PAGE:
R-L categories correct, but text here does not match final assessment. Updated version will be published in IUCN´s Red List June or Nov 2019.
Hygrocybe splendidissima is a species of seminatural grassland in Europe. The largest populations are found in lowlands near the coasts. The habitat is strongly declining due to changing agricultural practices, development projects and pollution. We assume a total habitat loss of at least 30% over the last 50 years (approximately three generations: one generation is assumed to be about 17 years). Habitat quality has also become impaired and the decline in population size over this time could be even higher. This decline in habitat is ongoing and expected to continue over the next 50 years. GBIF lists more than 2600 occurrences. The species is assumed to have a population of more than 20000 mature individuals. At a global scale the population decline is assumed to be on the average 30-50% in 50 years (past, present and future). The species meets the threshold for VU (A2c+3c+4c).
Hygrocybe splendidissima belongs in Hygrocybe s.str. close to H. coccinea and H. punicea, based on molecular methods (Lodge et al. 2013). The type is from England. It can be confused with H. coccinea, but has e.g. +/-free lamellae. The taxonomic status of GBIF occurences in the west coast of USA is uncertain; this could be another taxon and will not be further treated here.
This is a species of old seminatural grasslands, a habitat which is strongly declining due to changing agricultural practices, development projects and pollution. There is also a serious decrease in quality of the remaining habitats. The largest population seems to be in coastal/lowland parts of NW Europe, in areas with partly rapid changes in land use.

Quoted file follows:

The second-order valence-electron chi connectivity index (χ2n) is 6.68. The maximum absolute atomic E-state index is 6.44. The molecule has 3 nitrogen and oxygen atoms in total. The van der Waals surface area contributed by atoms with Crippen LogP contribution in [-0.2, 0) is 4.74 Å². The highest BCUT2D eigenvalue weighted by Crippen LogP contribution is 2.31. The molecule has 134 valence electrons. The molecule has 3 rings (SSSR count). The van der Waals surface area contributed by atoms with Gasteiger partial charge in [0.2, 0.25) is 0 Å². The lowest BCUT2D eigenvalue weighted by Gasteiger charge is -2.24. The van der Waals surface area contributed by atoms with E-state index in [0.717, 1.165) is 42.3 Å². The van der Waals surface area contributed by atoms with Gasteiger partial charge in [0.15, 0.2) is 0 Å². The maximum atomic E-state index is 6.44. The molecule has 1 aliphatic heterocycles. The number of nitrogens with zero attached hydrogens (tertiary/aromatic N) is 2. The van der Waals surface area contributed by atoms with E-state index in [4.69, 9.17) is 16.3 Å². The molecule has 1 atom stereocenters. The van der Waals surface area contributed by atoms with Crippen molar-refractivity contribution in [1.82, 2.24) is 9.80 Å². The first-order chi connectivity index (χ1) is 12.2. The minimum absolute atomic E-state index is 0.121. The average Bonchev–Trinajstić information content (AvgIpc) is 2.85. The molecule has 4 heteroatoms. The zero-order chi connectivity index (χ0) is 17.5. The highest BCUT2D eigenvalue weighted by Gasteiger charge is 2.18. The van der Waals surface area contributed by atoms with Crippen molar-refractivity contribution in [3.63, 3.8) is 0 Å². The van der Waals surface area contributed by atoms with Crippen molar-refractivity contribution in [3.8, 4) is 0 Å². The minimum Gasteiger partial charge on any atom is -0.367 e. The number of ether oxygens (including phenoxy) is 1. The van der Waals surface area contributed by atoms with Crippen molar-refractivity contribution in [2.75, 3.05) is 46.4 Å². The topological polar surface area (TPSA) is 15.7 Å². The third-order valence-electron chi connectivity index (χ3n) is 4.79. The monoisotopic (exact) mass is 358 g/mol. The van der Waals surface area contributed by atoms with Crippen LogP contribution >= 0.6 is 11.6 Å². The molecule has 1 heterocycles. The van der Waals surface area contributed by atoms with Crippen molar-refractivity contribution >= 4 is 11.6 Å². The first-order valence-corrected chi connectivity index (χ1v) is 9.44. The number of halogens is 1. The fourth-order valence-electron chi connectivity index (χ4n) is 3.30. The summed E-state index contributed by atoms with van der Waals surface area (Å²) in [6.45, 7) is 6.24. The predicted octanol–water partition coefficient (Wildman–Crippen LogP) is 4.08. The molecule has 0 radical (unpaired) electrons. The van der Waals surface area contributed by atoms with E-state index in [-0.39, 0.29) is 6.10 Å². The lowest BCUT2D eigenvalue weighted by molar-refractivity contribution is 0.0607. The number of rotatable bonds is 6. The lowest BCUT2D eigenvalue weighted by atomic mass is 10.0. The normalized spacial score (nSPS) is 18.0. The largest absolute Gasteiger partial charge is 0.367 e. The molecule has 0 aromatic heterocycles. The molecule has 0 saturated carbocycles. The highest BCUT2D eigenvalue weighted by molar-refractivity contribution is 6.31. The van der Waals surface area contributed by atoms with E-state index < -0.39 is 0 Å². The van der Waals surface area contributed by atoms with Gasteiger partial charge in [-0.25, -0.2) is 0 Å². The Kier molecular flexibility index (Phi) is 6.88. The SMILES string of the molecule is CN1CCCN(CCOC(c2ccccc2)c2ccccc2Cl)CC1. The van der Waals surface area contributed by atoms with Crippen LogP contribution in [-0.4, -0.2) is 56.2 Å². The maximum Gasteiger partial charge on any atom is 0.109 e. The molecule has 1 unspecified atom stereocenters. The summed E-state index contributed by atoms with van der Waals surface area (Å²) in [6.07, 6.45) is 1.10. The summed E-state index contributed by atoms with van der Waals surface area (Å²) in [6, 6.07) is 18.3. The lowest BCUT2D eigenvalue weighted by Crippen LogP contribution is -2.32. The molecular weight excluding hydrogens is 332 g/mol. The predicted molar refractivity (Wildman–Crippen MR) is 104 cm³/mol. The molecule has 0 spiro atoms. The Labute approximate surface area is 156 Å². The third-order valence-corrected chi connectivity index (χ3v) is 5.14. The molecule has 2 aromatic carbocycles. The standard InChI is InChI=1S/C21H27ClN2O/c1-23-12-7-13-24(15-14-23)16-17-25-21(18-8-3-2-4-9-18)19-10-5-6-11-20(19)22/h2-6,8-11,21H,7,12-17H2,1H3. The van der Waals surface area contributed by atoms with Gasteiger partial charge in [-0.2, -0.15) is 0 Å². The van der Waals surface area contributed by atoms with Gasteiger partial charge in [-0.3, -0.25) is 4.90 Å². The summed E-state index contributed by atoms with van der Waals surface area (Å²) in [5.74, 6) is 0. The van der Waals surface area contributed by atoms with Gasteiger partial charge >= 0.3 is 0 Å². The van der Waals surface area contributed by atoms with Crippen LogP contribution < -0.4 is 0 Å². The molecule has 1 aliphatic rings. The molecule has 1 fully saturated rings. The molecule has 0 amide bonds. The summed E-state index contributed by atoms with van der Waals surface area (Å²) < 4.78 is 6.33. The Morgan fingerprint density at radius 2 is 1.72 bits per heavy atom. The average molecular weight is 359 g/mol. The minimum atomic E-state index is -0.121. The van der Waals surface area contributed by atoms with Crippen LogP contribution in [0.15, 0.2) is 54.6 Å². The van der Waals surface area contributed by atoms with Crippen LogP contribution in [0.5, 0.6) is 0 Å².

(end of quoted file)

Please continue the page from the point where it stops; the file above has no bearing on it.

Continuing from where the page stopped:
The largest populations are in NW Europe (especially UK, Germany, Sweden, Denmark, Norway) and with scattered occurences in the rest of western and central Europe. Further known from France, Belgium, Netherlands, Germany, Poland, Switzerland, Austria, Czechia, Slovakia, Estland etc. The absence from Finland and most of eastern Europe, and the higher frequency in western Norway, southern Sweden, Denmark, Germany and UK, suggest a coastal distribution which could be caused by frost intolerance. The eastern boundary of distribution is less clear due to lack of data. Confusion with H. coccinea and other relatives in some countries can not be excluded.
GBIF (2019) lists ca. 2600 occurrences from Europe. The total population probably exceeds 20 000 mature individuals but is decreasing in all known countries of occurence, caused by disappearance of small scale farming and traditional ways of grassland management. Griffith et al. (2013) estimated a habitat loss of 90% over the last 75 years for the CHEG-fungi (grassland fungi of the groups Clavariaceae, Hygrocybe s.l., Entoloma and Geoglossaceae) as a whole in Western Europe (i.e. loss in seminatural grasslands, based on available information). According to the Food and Agriculture Organization of the United Nations (FAO 2006), the area of grasslands in the EU declined by 12.8% over 13 years (1990-2003). The habitat quality of seminatural grasslands is also declining, strengthening the population decline. More than 75% of the grasslands habitats are in an unfavourable conservation status (http://ec.europa. eu/environment/nature/knowledge/ rep_habitats/index_en.htm#csa). We assume a total habitat loss of 30-50% over the last 50 years. This trend is expected to continue in the future.